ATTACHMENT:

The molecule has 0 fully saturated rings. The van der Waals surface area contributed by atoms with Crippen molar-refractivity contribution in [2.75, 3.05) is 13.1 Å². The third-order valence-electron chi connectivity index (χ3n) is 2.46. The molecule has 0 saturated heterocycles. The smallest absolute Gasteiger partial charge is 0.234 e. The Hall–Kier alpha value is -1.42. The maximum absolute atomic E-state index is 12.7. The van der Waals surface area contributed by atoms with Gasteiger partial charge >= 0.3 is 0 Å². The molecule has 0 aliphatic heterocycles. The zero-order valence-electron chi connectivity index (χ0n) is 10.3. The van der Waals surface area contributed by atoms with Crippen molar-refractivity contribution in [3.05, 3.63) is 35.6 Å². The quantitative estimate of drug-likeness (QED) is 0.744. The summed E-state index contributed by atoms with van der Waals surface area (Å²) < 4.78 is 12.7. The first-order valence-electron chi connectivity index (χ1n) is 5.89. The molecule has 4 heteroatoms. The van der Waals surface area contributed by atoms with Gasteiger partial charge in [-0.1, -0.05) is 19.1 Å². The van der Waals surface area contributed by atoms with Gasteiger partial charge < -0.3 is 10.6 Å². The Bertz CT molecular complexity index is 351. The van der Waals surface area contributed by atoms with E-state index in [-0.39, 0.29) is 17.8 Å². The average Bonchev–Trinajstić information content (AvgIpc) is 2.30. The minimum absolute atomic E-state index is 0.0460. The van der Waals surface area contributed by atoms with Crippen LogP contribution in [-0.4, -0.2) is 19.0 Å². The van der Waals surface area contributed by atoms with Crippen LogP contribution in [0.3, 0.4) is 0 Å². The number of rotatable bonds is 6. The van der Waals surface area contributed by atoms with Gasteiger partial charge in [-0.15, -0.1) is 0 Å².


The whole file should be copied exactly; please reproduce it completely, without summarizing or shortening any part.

The molecule has 0 fully saturated rings. The van der Waals surface area contributed by atoms with Crippen molar-refractivity contribution in [2.75, 3.05) is 13.1 Å². The third-order valence-electron chi connectivity index (χ3n) is 2.46. The molecule has 0 saturated heterocycles. The smallest absolute Gasteiger partial charge is 0.234 e. The Hall–Kier alpha value is -1.42. The maximum absolute atomic E-state index is 12.7. The van der Waals surface area contributed by atoms with Gasteiger partial charge >= 0.3 is 0 Å². The molecule has 0 aliphatic heterocycles. The zero-order valence-electron chi connectivity index (χ0n) is 10.3. The van der Waals surface area contributed by atoms with Crippen molar-refractivity contribution in [3.05, 3.63) is 35.6 Å². The quantitative estimate of drug-likeness (QED) is 0.744. The summed E-state index contributed by atoms with van der Waals surface area (Å²) < 4.78 is 12.7. The first-order valence-electron chi connectivity index (χ1n) is 5.89. The molecule has 4 heteroatoms. The van der Waals surface area contributed by atoms with Gasteiger partial charge in [-0.1, -0.05) is 19.1 Å². The van der Waals surface area contributed by atoms with Gasteiger partial charge < -0.3 is 10.6 Å². The Bertz CT molecular complexity index is 351. The van der Waals surface area contributed by atoms with E-state index in [-0.39, 0.29) is 17.8 Å². The average Bonchev–Trinajstić information content (AvgIpc) is 2.30. The minimum absolute atomic E-state index is 0.0460. The van der Waals surface area contributed by atoms with Crippen LogP contribution in [-0.4, -0.2) is 19.0 Å². The van der Waals surface area contributed by atoms with Crippen LogP contribution in [0.3, 0.4) is 0 Å². The number of rotatable bonds is 6. The van der Waals surface area contributed by atoms with Gasteiger partial charge in [-0.15, -0.1) is 0 Å².